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Diagnostic conundrum: an elusive bleeding source in patient with recurrent gastrointestinal bleeding


Over a 6-month period, a 69-year-old woman presented with recurrent symptomatic anaemia, melaena and haematochezia. Extensive investigations were carried out, including CT of the abdomen and pelvis, oesophagogastroduodenoscopy, colonoscopy, two capsule endoscopies and two CT angiograms. The lack of active bleeding at the time of both CT angiograms meant a diagnosis was only made following retrospective examination of images by interventional radiology once fresh ampullary bleeding was identified on capsule endoscopy. The unifying diagnosis was haemosuccus pancreaticus given the combination of the left gastric artery pseudoaneurysm, fresh bleeding identified from ampulla and the patient’s history of chronic alcohol-related pancreatitis. Subsequent coil embolisation was performed to an optimal result with no recurrence of symptoms to date.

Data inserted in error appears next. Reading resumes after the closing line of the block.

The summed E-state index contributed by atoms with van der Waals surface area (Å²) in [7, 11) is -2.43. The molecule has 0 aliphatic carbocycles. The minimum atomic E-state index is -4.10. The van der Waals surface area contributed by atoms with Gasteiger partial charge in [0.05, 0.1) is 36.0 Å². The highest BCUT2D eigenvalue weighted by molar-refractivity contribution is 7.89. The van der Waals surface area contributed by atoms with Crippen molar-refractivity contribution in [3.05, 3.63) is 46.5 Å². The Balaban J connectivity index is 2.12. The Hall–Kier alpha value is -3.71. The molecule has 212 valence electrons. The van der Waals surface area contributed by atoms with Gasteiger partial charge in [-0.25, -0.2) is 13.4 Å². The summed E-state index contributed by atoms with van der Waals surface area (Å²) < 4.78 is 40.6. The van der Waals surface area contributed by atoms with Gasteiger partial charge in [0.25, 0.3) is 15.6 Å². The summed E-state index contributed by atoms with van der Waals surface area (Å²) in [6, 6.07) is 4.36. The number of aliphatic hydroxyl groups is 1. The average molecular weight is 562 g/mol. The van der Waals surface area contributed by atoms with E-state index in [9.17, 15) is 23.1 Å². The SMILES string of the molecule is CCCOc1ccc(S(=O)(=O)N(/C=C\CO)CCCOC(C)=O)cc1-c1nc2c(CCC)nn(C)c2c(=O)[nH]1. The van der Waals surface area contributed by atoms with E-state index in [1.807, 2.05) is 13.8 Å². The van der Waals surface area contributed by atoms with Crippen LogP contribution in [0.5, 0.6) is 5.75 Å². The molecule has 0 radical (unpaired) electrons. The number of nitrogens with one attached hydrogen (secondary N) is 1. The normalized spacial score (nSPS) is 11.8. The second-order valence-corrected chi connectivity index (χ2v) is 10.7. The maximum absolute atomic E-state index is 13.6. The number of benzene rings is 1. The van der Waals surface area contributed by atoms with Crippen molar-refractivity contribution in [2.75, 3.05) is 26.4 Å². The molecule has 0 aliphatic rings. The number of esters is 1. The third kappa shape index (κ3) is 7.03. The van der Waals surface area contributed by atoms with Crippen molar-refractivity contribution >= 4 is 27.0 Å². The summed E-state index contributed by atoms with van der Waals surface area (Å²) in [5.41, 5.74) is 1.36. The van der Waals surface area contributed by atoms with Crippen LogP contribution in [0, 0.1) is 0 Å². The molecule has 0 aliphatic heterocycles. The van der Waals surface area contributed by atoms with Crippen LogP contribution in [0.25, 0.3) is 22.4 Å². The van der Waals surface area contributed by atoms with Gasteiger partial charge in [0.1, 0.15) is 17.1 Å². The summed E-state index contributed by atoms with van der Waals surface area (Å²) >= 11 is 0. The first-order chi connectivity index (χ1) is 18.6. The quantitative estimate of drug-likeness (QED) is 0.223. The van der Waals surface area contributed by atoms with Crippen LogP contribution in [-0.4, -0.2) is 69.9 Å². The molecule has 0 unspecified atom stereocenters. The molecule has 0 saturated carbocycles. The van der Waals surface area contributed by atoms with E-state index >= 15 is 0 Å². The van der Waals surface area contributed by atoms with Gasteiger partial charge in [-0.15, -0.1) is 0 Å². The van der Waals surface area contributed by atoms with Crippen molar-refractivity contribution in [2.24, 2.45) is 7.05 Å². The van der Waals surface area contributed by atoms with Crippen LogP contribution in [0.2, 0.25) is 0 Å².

• pancreas and biliary tract
  • endoscopy
  • GI bleeding
  • interventional radiology

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